What does success mean to you? Having lots of money to buy lots of stuff? Or is it having a particular job? Or, maybe . . . retiring from a particular job?
Well I, personally, am retired from a particular job, which was accounting. That was the one that paid the bills anyway. Was I passionate about accounting? Did doing the books make me feel like I was dripping in success? Maybe cooking the books would have? Ha ha. But, like with most things in life, there are rules and I actually like rules . . . Okay, never mind. Scratch that.
My husband B just read this and he said, “Hmmm, you like rules?” I don’t like rules, but I understand they’re necessary. In accounting they’re called GAAP – Generally Accepted Accounting Principles – and while there may have been a gap in what I did and what I should have done from time to time, I’m certain it was rare.
I derived satisfaction from accounting, sure, especially when the financial statement results were favourable since I was part-owner of the company I was doing the books for. But can any accountant out there say, with passion – even the crème de la crème of accountants! – I love, love, love my job? It is possible, I suppose. I mean, here in town is an accounting firm that promotes itself as “Accountants with Personality!”. I’ve met one of the directors and he sports pretty rad dress shirts, in wild colours – like purple and pink – with outrageous paisley patterns. It’s obvious he loves to dress for work. Maybe he loves his job?
B was a damn fine accountant at one time, working his way up the ranks of banking in the U.S. His mastery of debits and credits is far and beyond anything I can comprehend! When I studied accounting it pained my brain before a vague understanding emerged of what the whole complicated mess was about. But B? He just gets it. He got it. And then? He left it all behind for a career in show biz. Well, it’s not like he’s a star or anything. What I mean to say is, he is a star to me and to the big building he oversees and all of his employees. But, mostly he rubs shoulders with stars and famous musicians and elite athletes while working daily on a 12-step program to recover from accountantism.
So, when B meets someone new and they ask – as people do – “What do you do?”, he has an exceptional answer. He can say he runs the 10,000-seat arena in town, which is the absolute golden gem of our city, everyone loves, loves, loves going there. And then he can launch into a tale about how Diana Krall hugged him because of the gift they gave her, or about the intelligent conversation he had with Robert Plant, or about how Neil Young told him to do something about those compressors, they just don’t sound right.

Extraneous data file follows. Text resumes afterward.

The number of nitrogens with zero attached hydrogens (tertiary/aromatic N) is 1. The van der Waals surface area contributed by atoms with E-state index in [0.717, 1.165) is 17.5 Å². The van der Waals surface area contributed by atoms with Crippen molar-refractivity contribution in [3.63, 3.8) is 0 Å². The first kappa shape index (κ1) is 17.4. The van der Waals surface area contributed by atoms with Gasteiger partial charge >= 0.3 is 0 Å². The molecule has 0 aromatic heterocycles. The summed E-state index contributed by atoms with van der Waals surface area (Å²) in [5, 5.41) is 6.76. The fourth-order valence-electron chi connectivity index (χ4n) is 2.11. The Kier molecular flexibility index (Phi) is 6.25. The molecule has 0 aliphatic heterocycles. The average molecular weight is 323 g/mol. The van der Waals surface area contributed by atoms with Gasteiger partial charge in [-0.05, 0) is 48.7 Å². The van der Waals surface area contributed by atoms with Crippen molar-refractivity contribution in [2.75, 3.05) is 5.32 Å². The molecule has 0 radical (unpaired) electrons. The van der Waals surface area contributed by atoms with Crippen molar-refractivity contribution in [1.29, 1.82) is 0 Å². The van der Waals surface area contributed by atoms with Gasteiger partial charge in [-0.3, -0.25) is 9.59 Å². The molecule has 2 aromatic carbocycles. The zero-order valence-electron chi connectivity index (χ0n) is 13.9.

But . . . sometimes even B avoids the question about what he does. Why? When we first started hanging out I could not understand this. He explained: “They’ll want tickets. Or, they’ll want to tell me about a problem.”
When people ask me the question “What do you do?”, I cringe. Why? I don’t know how to answer. Am I a failure? I wonder. The real answer is too long (and sad) and complicated. I didn’t retire by choice, my first husband, who I was in business with, died suddenly and unexpectedly and I toiled away for a while and then decided to sell the business, blah-blah-blah. While I was passionate about the employees, customers and suppliers, I wasn’t particularly passionate about the business – or the accounting of it – anyway. Is there guilt there? What, truly, am I passionate about? Life!
I’d like to be super-confident and one day, when someone says, “What do you do?”, I’d like to just say, “I live!” That’s what I do! I live! I know. It’s kinda obvious and general, but it is what I do every day in which I wake up.
The last time someone asked me the “what do you do” question? I said, “Well, I’m kinda retired.” And then I added, apologetically and for validity, “But, I am a fitness instructor. And I write.” I didn’t want the guy thinking I sit around all day, popping bon-bons.
He said, “You write and you’re kinda retired? What does that mean? You write less words?” Hmmm.
Alain de Botton has a great talk at www.ted.com worth checking out called “A kinder, gentler philosophy of success”. He hits on the origins of our current anxiety, why it’s so hard to remain calm in today’s world. Do you realize it’s a relatively new situation, this worshipping of humans – like all the greats B encounters at work? We used to worship transcendent beings, beings that could handle worship, like God, gods and goddesses. It’s dang tough for mere mortals to handle such pressure, hence our high suicide rates.
Success. Mass media, family, friends and acquaintances are often chirping away, shoving their notion of it on you. It’s important to figure out what success means to you, so you can drip in your very own version of it.